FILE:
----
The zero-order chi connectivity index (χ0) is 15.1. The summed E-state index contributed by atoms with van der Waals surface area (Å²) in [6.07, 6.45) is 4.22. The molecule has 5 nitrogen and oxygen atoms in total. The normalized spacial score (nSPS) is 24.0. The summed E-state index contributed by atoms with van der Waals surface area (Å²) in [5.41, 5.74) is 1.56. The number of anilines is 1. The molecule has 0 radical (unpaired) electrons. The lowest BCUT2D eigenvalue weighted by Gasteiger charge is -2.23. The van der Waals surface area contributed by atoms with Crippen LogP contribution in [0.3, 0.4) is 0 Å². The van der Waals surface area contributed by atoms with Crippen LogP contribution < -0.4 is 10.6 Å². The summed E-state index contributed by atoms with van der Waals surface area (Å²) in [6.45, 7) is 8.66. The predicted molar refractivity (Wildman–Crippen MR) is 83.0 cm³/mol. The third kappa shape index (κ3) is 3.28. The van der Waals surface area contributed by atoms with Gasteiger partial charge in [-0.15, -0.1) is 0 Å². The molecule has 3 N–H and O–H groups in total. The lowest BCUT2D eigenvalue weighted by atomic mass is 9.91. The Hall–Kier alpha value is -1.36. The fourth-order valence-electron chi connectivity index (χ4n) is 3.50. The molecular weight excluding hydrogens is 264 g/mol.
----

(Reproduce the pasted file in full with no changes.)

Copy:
The zero-order chi connectivity index (χ0) is 15.1. The summed E-state index contributed by atoms with van der Waals surface area (Å²) in [6.07, 6.45) is 4.22. The molecule has 5 nitrogen and oxygen atoms in total. The normalized spacial score (nSPS) is 24.0. The summed E-state index contributed by atoms with van der Waals surface area (Å²) in [5.41, 5.74) is 1.56. The number of anilines is 1. The molecule has 0 radical (unpaired) electrons. The lowest BCUT2D eigenvalue weighted by Gasteiger charge is -2.23. The van der Waals surface area contributed by atoms with Crippen LogP contribution in [0.3, 0.4) is 0 Å². The van der Waals surface area contributed by atoms with Crippen LogP contribution < -0.4 is 10.6 Å². The summed E-state index contributed by atoms with van der Waals surface area (Å²) in [6.45, 7) is 8.66. The predicted molar refractivity (Wildman–Crippen MR) is 83.0 cm³/mol. The third kappa shape index (κ3) is 3.28. The van der Waals surface area contributed by atoms with Gasteiger partial charge in [-0.15, -0.1) is 0 Å². The molecule has 3 N–H and O–H groups in total. The lowest BCUT2D eigenvalue weighted by atomic mass is 9.91. The Hall–Kier alpha value is -1.36. The fourth-order valence-electron chi connectivity index (χ4n) is 3.50. The molecular weight excluding hydrogens is 264 g/mol.